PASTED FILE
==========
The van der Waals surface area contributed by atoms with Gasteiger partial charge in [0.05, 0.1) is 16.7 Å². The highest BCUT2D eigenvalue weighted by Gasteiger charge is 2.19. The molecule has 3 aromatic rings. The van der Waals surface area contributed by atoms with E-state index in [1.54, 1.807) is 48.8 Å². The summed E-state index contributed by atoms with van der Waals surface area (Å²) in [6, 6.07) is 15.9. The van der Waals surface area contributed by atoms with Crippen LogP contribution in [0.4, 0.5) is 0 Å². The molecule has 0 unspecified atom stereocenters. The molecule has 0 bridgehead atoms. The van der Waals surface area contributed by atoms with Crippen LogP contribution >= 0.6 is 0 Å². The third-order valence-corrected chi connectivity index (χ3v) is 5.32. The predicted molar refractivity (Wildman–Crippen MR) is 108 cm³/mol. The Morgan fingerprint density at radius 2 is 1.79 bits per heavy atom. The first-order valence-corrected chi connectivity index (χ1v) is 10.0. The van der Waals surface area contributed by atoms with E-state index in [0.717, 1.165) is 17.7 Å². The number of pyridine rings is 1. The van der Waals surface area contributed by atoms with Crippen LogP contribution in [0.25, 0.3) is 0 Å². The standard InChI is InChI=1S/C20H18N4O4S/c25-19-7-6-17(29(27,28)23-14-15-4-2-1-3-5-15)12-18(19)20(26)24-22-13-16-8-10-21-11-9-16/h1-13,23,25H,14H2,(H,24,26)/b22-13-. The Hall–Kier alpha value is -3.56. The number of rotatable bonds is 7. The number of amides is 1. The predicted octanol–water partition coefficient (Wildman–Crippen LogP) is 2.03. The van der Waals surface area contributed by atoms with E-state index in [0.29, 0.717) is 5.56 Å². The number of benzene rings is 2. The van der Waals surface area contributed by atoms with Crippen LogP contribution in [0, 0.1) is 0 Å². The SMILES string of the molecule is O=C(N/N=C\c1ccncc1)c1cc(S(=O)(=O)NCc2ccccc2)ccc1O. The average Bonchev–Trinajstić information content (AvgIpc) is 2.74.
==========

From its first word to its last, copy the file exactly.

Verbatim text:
The van der Waals surface area contributed by atoms with Gasteiger partial charge in [0.05, 0.1) is 16.7 Å². The highest BCUT2D eigenvalue weighted by Gasteiger charge is 2.19. The molecule has 3 aromatic rings. The van der Waals surface area contributed by atoms with E-state index in [1.54, 1.807) is 48.8 Å². The summed E-state index contributed by atoms with van der Waals surface area (Å²) in [6, 6.07) is 15.9. The van der Waals surface area contributed by atoms with Crippen LogP contribution in [0.4, 0.5) is 0 Å². The molecule has 0 unspecified atom stereocenters. The molecule has 0 bridgehead atoms. The van der Waals surface area contributed by atoms with Crippen LogP contribution >= 0.6 is 0 Å². The third-order valence-corrected chi connectivity index (χ3v) is 5.32. The predicted molar refractivity (Wildman–Crippen MR) is 108 cm³/mol. The Morgan fingerprint density at radius 2 is 1.79 bits per heavy atom. The first-order valence-corrected chi connectivity index (χ1v) is 10.0. The van der Waals surface area contributed by atoms with E-state index in [0.717, 1.165) is 17.7 Å². The number of pyridine rings is 1. The van der Waals surface area contributed by atoms with Crippen LogP contribution in [0.25, 0.3) is 0 Å². The standard InChI is InChI=1S/C20H18N4O4S/c25-19-7-6-17(29(27,28)23-14-15-4-2-1-3-5-15)12-18(19)20(26)24-22-13-16-8-10-21-11-9-16/h1-13,23,25H,14H2,(H,24,26)/b22-13-. The Hall–Kier alpha value is -3.56. The number of rotatable bonds is 7. The number of amides is 1. The predicted octanol–water partition coefficient (Wildman–Crippen LogP) is 2.03. The van der Waals surface area contributed by atoms with E-state index in [0.29, 0.717) is 5.56 Å². The number of benzene rings is 2. The van der Waals surface area contributed by atoms with Crippen LogP contribution in [0, 0.1) is 0 Å². The SMILES string of the molecule is O=C(N/N=C\c1ccncc1)c1cc(S(=O)(=O)NCc2ccccc2)ccc1O. The average Bonchev–Trinajstić information content (AvgIpc) is 2.74.